On Feb. 12 a 32-person specialized medical brigade from Cuba arrived. The Henry Reeve International Contingent was established by Fidel Castro in 2005 to offer help to residents in New Orleans after Hurricane Katrina — an offer the U.S. government rejected. Since then the brigade has assisted populations affected by earthquakes in more than a half-dozen countries, from Pakistan and Peru to Haiti.
Volunteers from Turkey have stitched together a makeshift health care system. One medical student hitchhiked 375 miles to the disaster zone. A plane full of doctors and nurses arrived from Istanbul. “I just heard the news and thought, I can’t stay at home,” Mumtaz Buyukkoken, 27, a medical intern told the New York Times. The Turkish government dispatched 141,000 aid workers to search for the dead, distribute food, blankets and diapers and help erect tents.
In areas hit by the disaster with large Kurdish, Alevi and Arab populations, people are organizing mostly without government help, Turan Zorlis, a Kurdish volunteer for the Refugee Workers Cultural Association in London, told the Militant. The government discriminates, he said, concentrating its efforts primarily on areas populated by supporters of AKP, the government party.
Anger directed at Erdogan
Across Turkey grief is turning into anger, directed toward the government, which consolidated control over the country’s disaster-relief programs. It collected $38 billion from taxes levied on these programs after a 1999 earthquake killed 17,000. Like the Red Cross in the U.S., only a smidgen of the billions raised actually reach those that need help.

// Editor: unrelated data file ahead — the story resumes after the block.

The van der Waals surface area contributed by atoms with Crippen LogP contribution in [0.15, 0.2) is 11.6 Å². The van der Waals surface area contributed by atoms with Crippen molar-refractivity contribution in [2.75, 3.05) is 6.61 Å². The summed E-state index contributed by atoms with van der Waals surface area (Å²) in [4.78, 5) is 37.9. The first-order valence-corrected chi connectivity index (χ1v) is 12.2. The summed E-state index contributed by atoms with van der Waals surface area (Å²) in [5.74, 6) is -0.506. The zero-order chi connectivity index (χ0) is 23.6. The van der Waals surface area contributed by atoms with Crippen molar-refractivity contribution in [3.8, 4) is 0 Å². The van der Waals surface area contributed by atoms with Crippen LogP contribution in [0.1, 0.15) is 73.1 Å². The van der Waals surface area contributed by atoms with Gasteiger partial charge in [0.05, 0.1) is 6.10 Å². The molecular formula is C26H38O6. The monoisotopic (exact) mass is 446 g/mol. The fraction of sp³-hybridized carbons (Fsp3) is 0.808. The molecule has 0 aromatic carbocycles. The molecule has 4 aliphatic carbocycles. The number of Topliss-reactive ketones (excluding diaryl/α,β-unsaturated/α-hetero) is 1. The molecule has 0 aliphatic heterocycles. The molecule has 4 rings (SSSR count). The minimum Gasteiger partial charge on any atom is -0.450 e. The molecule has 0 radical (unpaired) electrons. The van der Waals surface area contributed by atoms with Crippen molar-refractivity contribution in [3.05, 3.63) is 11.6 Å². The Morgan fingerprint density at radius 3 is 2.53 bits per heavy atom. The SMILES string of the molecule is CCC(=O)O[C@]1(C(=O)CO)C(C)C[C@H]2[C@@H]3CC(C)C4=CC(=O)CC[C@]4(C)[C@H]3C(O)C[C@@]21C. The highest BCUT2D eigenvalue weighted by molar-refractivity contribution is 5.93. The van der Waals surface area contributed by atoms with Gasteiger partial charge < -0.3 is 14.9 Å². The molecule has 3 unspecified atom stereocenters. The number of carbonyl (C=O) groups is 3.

Between 2018 and 2019 the government also allowed building owners to pay to register properties without installing safety provisions that are supposed to offer protection against earthquakes. As a result, the government raked in another $3.1 billion. Facing swelling complaints, Erdogan’s government turned on company owners, arresting dozens and blaming them for inferior construction. In the Saraykint neighborhood of Antakya, residents pointed to a newly built luxury 14-floor building that collapsed. “The concrete is like sand,” one man told the Times. “It was built too quickly.”
Erdogan, who faces a re-election challenge this spring, claimed he will rebuild affected areas in one year and pay rents for millions of displaced people.
The first aid to the rebel-held area of Syria was delivered Feb. 9 by a United Nations convoy crossing from Turkey. For years, capitalist powers delivering assistance to the 4 million people living there have done so via Turkey. Assad and his backers in Moscow want to crush the rebels and say aid deliveries violate Syrian sovereignty.
They insist that any aid goes through only one border crossing between Syria and Turkey, at Bab al-Hawa. But following the earthquake the Syrian government approved opening up other crossings. At the same time, Assad has reiterated his demand for all aid to be coordinated with his government.
Washington has announced that it was suspending its sanctions on Syria for six months. These penalties fall hardest on workers and farmers, compounding the widespread social and economic collapse due to the civil war.